I remain awed by of the scope of science, and I have a favorite illustration. Take a look at the chart, “The scale of the universe mapped to the branches of science and the hierarchy of science.” (http://en.wikipedia.org/wiki/Science#cite_note-1) The flow of logic and mathematics into physics and chemistry and on to cellular and functional biology before ending in psychology and sociology fascinates me…all of this continually augmented by the ever growing mass of information about the natural world and the human condition… and all produced by research. Most often, the results of this research are presented at scientific meetings and published in scientific journals. Both of these activities are presumably peer-reviewed, and the information is eventually translated into the media experience which now envelops us.
Most of this work is well done. We would not have progress, as we know it, without it. But simply because scientific papers are reviewed, published, and popularized does not necessarily make their research reproducible. It does not necessarily make them well evaluated. It does not necessarily, in fact, make them without bias, accurate, or even honest. All of this work is done by people. As people, we have limits. For example, until we develop new tools for exploration, we are limited by the ones we have. As people, we are susceptible to error of all types. The list is long. Also, as people, we also have individual needs, and some of us have less integrity than others. Hence the need for skepticism and doubt. Let’s dig a bit deeper…
Results and Reproducibility
Many authors use “reproducible” and “replicable” synonymously. Not all, however, and here is both some of the delight and some of the frustration I have with language. Chris Drummond is an expert in machine learning at the National Research Council of Canada. He argues that replicating studies does not advance knowledge in the same way reproducing them does, nor are they good science. (http://www.site.uottawa.ca/ICML09WS/papers/w2.pdf)
Drummond’s thoughts on what is good science and what is knowledge are provocative and instructive. And even if his distinctions prove little more than semantic rhetoric, our observations, ideas, and results need substantiation in some form if we are to act with confidence.
All too often, the results of published research cannot be achieved by duplicating the original experiments, leaving us in doubt about the validity of the initial work. In 2005 John Ioannidis, Professor of Medicine at Stanford, published one of the most cited articles in current scientific literature. The title… “Why Most Published Research Finding Are False.” (http://www.ncbi.nlm.nih.gov/pmc/articles/PMC1182327/) In 2012, “Psychological Science,” the journal for the Association for Psychological Science, devoted an entire section of the November issue to a crises of confidence (http://pps.sagepub.com/content/7/6/528.full.pdf+html) on replicability in psychological research. And if you think things have recently improved, a massive, collaborative study attempting to reproduce results published in three different, respected psychology journals resulted in only 35 of 97 successful replications. (http://etiennelebel.com/documents/osc(2015,science).pdf) I can’t resist quoting from the end of the summary portion of the article: “…there is still more work to do to verify whether we know what we think we know.”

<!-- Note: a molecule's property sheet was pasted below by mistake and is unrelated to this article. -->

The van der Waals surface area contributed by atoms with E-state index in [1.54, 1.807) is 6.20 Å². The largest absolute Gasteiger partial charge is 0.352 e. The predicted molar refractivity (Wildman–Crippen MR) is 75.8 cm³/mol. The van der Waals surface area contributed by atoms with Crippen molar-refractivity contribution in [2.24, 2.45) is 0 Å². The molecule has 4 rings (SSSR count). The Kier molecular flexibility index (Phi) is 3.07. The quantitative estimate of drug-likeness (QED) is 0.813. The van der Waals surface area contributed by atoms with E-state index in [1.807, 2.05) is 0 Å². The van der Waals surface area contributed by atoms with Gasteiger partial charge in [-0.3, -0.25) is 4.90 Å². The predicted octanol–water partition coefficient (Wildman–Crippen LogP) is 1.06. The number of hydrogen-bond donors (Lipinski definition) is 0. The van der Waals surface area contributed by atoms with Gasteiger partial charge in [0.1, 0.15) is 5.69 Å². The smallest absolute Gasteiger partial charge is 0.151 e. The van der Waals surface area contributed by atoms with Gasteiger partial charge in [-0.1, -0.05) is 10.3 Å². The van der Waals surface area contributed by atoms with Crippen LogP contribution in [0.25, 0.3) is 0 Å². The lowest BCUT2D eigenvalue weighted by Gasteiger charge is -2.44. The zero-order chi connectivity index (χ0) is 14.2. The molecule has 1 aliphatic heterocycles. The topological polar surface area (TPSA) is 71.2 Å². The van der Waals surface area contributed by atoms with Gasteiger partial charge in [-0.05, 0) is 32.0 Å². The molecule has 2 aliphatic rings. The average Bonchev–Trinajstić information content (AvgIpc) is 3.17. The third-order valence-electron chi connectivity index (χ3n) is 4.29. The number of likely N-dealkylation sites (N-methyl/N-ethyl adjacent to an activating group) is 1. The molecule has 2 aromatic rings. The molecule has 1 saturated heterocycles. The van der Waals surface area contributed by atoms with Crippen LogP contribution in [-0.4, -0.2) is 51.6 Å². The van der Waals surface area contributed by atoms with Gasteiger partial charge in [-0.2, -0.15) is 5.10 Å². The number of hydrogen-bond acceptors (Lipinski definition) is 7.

Research and Peer Review
Peer review has proven a poor filter. A 2013 article in The Economist titled “Trouble at the Lab” (http://www.economist.com/news/briefing/21588057-scientists-think-science-self-correcting-alarming-degree-it-not-trouble) chronicles the many problems with peer review. These range from the embarrassing consequences of clever stings by a Harvard biologist and another by an editor of the British Medical Journal on through failure by reviewers to conduce their own analysis of the data presented or adequately assess the experimental purpose or design. Moreover, the performance of reviewers declines with experience (http://www.annemergmed.com/article/S0196-0644(10)01266-7/abstract). Would that reviewers aged as well as wine.
There also are multiple references regarding egregious fraud as well as other dodgy practices in the articles cited. To me, this is the saddest. I do, however, understand the motivation. When I most frequented the research laboratory in the decade between 1965 and 1975, I viewed the authorship or co-authorship of published papers as “academic gold.” Those investigators with an extensive bibliography got jobs, grant money, promotions, and awards. Unsurprisingly, this has not changed. (http://pps.sagepub.com/content/7/6/528.full.pdf+html)
Intense competition dominates academia. Without integrity, the lure of easy and rapid advancement of one’s career is powerful.
So, How Should We Look at Scientific Research?
Most of us, including me, do not gain information or insight by reading scientific papers. We read or hear the sanitized and popularized received information available from the media, often in multiple formats. This translation further enhances the possibility of error, lack of due diligence, or dishonesty. Maintaining some degree of skepticism or doubt concerning what we are told is important. The philosopher, George Santayama, has given us another, more organic, view of this quality. “Skepticism is the chastity of the intellect, and it is shameful to surrender it too soon or to the first comer: there is nobility in preserving it coolly and proudly through long youth, until at last, in the ripeness of instinct and discretion, it can be safely exchanged for fidelity and happiness.” (www.philosophicalsociety.com/archives/skepticism.htm)
We all benefit from the insights new revelations give us, yet we need to maintain some reserve regarding them until they are confirmed.